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Harris v. Chicago Transit Authority

Illinois Appellate Court


September 11, 1998

SHAQUILLA HARRIS, PLAINTIFF-APPELLANT,
v.
CHICAGO TRANSIT AUTHORITY, DEFENDANT-APPELLEE.

The opinion of the court was delivered by: Presiding Justice Campbell

APPEAL FROM THE CIRCUIT COURT OF COOK COUNTY.

HONORABLE JOSEPH N. CASIATO, JUDGE PRESIDING.

Plaintiff, Shaquilla Harris, appeals from an order of the circuit court of Cook County dismissing her action against defendant, the Chicago Transit Authority (CTA), as time barred by the one-year statute of limitations set forth in section 41 of the Metropolitan Transit Authority Act (MTA Act). 70 ILCS 3605/41. On appeal, plaintiff contends that her action was timely filed within the two-year statute of limitations period set forth in section 13-211 of the Illinois Code of Civil Procedure (Code). 735 ILCS 5/13-211 (West 1996). For the following reasons, we reverse the judgment of the trial court.

The following facts are relevant to this appeal. On January 30, 1992, plaintiff was injured while a passenger on a CTA bus. Plaintiff was born on May 8, 1977. At the time of the accident, plaintiff was 14-years old.

Six months after the accident, plaintiff retained counsel and filed a notice of personal injury with the CTA. On May 8, 1997, plaintiff's 20th birthday, plaintiff filed a one-count complaint against the CTA, alleging that she was injured when the doors of the CTA bus opened while the bus was in motion, throwing her to the ground. On May 21, 1997, plaintiff filed her first amended complaint.

On July 14, 1997, the CTA filed a motion to dismiss plaintiff's complaint pursuant to section 2-619(a)(9) of the Code and section 41 of the MTA Act. On September 11, 1997, the trial court granted the CTA's motion and dismissed plaintiff's complaint with prejudice on the ground that plaintiff failed to bring her action against the CTA within one year after her eighteenth birthday. Plaintiff filed a timely notice of appeal of this order on October 6, 1997.

On appeal, plaintiff contends that the trial court erred in dismissing her complaint as untimely filed. Plaintiff argues that the two-year statute of limitations in section 13-211 of the Illinois Code of Civil Procedure (The Code) controls her claim for injuries sustained while a passenger on a CTA bus, rather than the one-year limitations provision of section 41 of the MTA Act.

Section 41 of the MTA Act provides in pertinent as follows:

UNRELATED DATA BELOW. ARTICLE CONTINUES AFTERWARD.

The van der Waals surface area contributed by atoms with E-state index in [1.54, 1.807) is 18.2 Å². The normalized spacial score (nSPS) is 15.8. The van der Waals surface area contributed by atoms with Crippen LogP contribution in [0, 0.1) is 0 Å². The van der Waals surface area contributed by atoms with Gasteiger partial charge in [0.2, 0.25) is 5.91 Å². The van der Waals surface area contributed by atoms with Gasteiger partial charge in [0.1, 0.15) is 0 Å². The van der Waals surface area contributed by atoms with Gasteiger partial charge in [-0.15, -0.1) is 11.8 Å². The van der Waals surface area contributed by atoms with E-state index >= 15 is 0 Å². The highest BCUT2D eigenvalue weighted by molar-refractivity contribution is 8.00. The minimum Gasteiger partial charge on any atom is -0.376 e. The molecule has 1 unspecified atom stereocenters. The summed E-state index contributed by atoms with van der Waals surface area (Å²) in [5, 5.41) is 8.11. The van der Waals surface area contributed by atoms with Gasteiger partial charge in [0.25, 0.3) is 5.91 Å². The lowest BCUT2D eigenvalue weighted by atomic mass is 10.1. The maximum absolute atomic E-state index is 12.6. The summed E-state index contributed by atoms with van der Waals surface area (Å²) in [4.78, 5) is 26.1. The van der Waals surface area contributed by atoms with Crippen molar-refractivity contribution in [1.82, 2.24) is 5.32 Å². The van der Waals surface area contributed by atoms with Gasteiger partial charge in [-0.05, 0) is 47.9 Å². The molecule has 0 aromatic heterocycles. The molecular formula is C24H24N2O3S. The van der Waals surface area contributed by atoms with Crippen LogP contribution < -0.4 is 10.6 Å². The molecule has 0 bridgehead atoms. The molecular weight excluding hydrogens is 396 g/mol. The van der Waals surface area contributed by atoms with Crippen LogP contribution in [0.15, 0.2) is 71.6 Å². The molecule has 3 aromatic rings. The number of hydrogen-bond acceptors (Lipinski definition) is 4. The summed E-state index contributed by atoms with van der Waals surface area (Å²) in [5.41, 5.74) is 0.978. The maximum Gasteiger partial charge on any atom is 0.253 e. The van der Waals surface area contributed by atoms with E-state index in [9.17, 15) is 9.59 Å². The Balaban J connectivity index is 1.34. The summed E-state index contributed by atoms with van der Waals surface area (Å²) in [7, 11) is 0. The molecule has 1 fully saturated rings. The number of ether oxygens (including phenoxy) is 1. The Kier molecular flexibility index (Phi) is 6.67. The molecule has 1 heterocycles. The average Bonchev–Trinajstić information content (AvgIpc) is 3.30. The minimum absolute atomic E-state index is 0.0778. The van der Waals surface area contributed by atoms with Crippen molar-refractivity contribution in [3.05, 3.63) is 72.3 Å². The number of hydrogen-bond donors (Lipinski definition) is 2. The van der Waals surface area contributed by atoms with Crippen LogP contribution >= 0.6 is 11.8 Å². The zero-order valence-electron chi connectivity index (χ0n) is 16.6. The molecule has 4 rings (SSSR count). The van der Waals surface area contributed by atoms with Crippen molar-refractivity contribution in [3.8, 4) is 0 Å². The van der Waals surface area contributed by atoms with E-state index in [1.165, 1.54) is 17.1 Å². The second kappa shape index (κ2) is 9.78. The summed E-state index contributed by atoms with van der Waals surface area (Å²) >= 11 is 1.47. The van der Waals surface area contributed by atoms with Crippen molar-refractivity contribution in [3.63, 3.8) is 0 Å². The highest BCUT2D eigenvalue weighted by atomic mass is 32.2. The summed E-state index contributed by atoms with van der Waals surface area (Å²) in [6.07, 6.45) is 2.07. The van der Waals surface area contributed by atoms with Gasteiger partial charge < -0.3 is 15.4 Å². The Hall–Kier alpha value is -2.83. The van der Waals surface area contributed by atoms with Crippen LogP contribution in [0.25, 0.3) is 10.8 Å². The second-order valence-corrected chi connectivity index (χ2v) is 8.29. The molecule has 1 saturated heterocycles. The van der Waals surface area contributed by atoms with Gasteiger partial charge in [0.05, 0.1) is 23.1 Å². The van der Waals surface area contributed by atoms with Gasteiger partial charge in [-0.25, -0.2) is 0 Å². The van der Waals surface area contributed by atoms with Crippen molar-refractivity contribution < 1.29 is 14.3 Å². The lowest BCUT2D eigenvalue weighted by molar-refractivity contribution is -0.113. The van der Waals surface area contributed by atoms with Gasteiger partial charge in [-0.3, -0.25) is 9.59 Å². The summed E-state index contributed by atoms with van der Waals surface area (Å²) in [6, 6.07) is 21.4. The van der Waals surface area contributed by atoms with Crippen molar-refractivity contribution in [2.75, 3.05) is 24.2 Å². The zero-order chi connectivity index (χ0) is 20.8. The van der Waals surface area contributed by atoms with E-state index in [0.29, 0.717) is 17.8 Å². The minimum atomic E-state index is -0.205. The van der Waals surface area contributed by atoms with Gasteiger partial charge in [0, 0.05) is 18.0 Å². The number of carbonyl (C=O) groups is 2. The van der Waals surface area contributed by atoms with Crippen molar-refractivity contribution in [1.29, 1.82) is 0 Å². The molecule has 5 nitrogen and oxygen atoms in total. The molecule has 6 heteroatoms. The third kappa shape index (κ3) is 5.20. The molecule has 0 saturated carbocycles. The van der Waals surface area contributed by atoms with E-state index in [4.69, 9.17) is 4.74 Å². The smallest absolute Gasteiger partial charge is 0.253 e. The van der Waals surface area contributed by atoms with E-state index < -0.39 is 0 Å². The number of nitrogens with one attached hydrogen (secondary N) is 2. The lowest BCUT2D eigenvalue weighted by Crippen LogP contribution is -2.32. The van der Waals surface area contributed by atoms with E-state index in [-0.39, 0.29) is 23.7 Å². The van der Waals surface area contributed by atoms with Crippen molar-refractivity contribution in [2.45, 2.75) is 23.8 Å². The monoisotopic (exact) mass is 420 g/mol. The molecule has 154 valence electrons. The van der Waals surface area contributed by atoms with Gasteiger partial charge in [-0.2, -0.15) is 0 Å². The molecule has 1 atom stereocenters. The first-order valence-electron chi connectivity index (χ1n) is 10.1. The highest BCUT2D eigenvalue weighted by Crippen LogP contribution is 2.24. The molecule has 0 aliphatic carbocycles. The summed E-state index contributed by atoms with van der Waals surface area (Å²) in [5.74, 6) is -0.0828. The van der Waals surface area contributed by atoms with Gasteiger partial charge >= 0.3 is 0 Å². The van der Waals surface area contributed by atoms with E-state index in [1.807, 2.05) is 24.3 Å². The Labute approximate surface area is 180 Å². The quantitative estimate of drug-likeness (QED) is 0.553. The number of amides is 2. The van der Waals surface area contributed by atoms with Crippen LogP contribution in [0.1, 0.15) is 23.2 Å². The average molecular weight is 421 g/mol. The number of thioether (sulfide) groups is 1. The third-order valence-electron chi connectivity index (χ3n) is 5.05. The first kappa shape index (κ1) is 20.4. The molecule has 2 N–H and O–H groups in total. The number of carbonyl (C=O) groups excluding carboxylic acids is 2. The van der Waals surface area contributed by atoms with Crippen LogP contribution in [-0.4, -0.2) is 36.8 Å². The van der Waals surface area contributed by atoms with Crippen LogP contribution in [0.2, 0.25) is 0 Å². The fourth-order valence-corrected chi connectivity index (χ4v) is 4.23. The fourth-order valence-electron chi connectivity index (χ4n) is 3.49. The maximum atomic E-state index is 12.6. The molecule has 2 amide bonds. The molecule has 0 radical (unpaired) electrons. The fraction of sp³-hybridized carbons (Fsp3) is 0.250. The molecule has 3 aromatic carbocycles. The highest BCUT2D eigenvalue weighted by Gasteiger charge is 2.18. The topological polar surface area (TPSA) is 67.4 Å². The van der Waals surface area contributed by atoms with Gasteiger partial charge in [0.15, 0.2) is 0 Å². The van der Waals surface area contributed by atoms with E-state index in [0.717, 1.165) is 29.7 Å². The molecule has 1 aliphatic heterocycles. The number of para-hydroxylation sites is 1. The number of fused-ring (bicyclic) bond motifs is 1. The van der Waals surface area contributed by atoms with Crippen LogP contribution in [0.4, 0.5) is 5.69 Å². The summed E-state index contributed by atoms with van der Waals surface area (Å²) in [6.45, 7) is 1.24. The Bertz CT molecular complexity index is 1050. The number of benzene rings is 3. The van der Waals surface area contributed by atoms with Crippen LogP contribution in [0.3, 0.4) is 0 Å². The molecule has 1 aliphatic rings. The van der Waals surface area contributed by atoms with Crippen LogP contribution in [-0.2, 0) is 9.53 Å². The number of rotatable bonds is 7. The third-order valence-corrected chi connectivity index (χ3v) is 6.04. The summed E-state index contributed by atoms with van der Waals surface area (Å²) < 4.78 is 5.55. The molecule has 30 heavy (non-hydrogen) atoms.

"No civil action shall be commenced in any court against the Authority by any person for any injury to his person unless it is commenced within one year from the date that the injury was received or the cause of action accrued." 70 ILCS 3605/41 (West 1996).

Plaintiff argues that her complaint was timely filed pursuant to section 13-211 of the Code, which sets forth a two year statute of limitations for personal injury actions brought by minors, as follows:

"If the person entitled to bring an action, specified in Sections 13-201 through 13-210 of this Act, at the time the cause of action accrued, is under the age of 18 years, or is under a legal disability, then he or she may bring the action within 2 years after the person attains the age of 18 years, or the disability is removed. 735 ILCS 5/13-211 (West 1996).

Section 13-202 of the Code, incorporated by section 13-211 above, provides a two year statute of limitations for actions for personal injury. 735 ILCS 5/13-202 (West 1996). Thus, the Code provides a two year limitations period for filing a personal injury action from the date of a minor's 18th birthday.

The relationship between section 41 of the MTA Act and section 13-211 has not been previously addressed by this court. Prior to this time, in Serafini v. Chicago Transit Authority, 74 Ill. App. 3d 738, 393 N.E.2d 1120 (1979), this court addressed a conflict between the two-year limitations period for personal injuries set forth in section 21 of the former Limitations Act (Ill Rev. Stat. 1977, ch. 83, par. 1 et. seq.), with the one-year limitations period in section 41 of the MTA Act, and held that while the one-year limitations period of section 41 of the MTA Act provides no exceptions in favor of minors: